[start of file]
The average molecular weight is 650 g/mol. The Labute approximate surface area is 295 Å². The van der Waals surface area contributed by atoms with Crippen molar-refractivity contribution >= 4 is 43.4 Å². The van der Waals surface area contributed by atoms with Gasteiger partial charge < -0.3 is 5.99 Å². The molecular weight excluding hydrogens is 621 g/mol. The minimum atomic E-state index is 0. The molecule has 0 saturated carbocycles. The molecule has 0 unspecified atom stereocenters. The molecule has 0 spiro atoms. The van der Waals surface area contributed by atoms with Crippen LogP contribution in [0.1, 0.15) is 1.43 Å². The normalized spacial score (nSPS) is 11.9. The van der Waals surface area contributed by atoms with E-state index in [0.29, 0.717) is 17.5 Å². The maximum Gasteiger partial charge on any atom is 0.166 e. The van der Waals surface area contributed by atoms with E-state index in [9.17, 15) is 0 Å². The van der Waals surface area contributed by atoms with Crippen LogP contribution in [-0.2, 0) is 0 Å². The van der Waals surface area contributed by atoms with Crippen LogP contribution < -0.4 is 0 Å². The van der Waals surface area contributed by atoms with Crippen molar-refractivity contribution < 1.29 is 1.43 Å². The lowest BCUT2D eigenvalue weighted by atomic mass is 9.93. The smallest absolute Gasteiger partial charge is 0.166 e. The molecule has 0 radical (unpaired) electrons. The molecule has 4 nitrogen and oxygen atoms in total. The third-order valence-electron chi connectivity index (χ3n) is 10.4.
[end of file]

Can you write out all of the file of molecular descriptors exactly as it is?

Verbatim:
The average molecular weight is 650 g/mol. The Labute approximate surface area is 295 Å². The van der Waals surface area contributed by atoms with Crippen molar-refractivity contribution >= 4 is 43.4 Å². The van der Waals surface area contributed by atoms with Gasteiger partial charge < -0.3 is 5.99 Å². The molecular weight excluding hydrogens is 621 g/mol. The minimum atomic E-state index is 0. The molecule has 0 saturated carbocycles. The molecule has 0 unspecified atom stereocenters. The molecule has 0 spiro atoms. The van der Waals surface area contributed by atoms with Crippen LogP contribution in [0.1, 0.15) is 1.43 Å². The normalized spacial score (nSPS) is 11.9. The van der Waals surface area contributed by atoms with E-state index in [0.29, 0.717) is 17.5 Å². The maximum Gasteiger partial charge on any atom is 0.166 e. The van der Waals surface area contributed by atoms with E-state index in [9.17, 15) is 0 Å². The van der Waals surface area contributed by atoms with Crippen LogP contribution in [-0.2, 0) is 0 Å². The van der Waals surface area contributed by atoms with Crippen LogP contribution < -0.4 is 0 Å². The van der Waals surface area contributed by atoms with Crippen molar-refractivity contribution < 1.29 is 1.43 Å². The lowest BCUT2D eigenvalue weighted by atomic mass is 9.93. The smallest absolute Gasteiger partial charge is 0.166 e. The molecule has 0 radical (unpaired) electrons. The molecule has 4 nitrogen and oxygen atoms in total. The third-order valence-electron chi connectivity index (χ3n) is 10.4.